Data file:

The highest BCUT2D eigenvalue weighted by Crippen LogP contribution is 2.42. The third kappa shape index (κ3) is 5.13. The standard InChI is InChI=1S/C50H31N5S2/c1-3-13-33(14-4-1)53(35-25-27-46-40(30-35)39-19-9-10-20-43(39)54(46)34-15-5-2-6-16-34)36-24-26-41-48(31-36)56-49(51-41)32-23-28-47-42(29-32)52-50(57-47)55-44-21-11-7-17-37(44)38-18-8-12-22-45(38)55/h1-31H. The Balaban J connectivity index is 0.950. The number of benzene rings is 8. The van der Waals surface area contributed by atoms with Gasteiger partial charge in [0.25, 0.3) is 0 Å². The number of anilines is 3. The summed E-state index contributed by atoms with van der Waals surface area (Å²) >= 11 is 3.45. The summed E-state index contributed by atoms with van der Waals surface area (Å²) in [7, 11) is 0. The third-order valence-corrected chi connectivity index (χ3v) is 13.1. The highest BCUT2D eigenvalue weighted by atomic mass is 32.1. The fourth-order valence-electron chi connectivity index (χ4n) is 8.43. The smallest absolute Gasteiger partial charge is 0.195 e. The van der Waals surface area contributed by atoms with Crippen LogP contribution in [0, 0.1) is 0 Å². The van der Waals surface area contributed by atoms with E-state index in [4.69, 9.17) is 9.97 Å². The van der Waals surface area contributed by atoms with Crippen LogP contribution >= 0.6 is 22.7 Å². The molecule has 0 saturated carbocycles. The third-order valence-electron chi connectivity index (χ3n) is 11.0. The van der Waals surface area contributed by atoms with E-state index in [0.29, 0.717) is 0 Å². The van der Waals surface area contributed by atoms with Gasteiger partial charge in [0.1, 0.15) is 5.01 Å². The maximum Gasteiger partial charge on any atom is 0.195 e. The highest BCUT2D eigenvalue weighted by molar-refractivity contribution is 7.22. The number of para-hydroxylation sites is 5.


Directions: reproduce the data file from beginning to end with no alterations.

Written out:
The highest BCUT2D eigenvalue weighted by Crippen LogP contribution is 2.42. The third kappa shape index (κ3) is 5.13. The standard InChI is InChI=1S/C50H31N5S2/c1-3-13-33(14-4-1)53(35-25-27-46-40(30-35)39-19-9-10-20-43(39)54(46)34-15-5-2-6-16-34)36-24-26-41-48(31-36)56-49(51-41)32-23-28-47-42(29-32)52-50(57-47)55-44-21-11-7-17-37(44)38-18-8-12-22-45(38)55/h1-31H. The Balaban J connectivity index is 0.950. The number of benzene rings is 8. The van der Waals surface area contributed by atoms with Gasteiger partial charge in [0.25, 0.3) is 0 Å². The number of anilines is 3. The summed E-state index contributed by atoms with van der Waals surface area (Å²) >= 11 is 3.45. The summed E-state index contributed by atoms with van der Waals surface area (Å²) in [7, 11) is 0. The third-order valence-corrected chi connectivity index (χ3v) is 13.1. The highest BCUT2D eigenvalue weighted by atomic mass is 32.1. The fourth-order valence-electron chi connectivity index (χ4n) is 8.43. The smallest absolute Gasteiger partial charge is 0.195 e. The van der Waals surface area contributed by atoms with Crippen LogP contribution in [0, 0.1) is 0 Å². The van der Waals surface area contributed by atoms with E-state index in [4.69, 9.17) is 9.97 Å². The van der Waals surface area contributed by atoms with Crippen LogP contribution >= 0.6 is 22.7 Å². The molecule has 0 saturated carbocycles. The third-order valence-electron chi connectivity index (χ3n) is 11.0. The van der Waals surface area contributed by atoms with E-state index in [0.29, 0.717) is 0 Å². The van der Waals surface area contributed by atoms with Gasteiger partial charge in [0.1, 0.15) is 5.01 Å². The maximum Gasteiger partial charge on any atom is 0.195 e. The highest BCUT2D eigenvalue weighted by molar-refractivity contribution is 7.22. The number of para-hydroxylation sites is 5.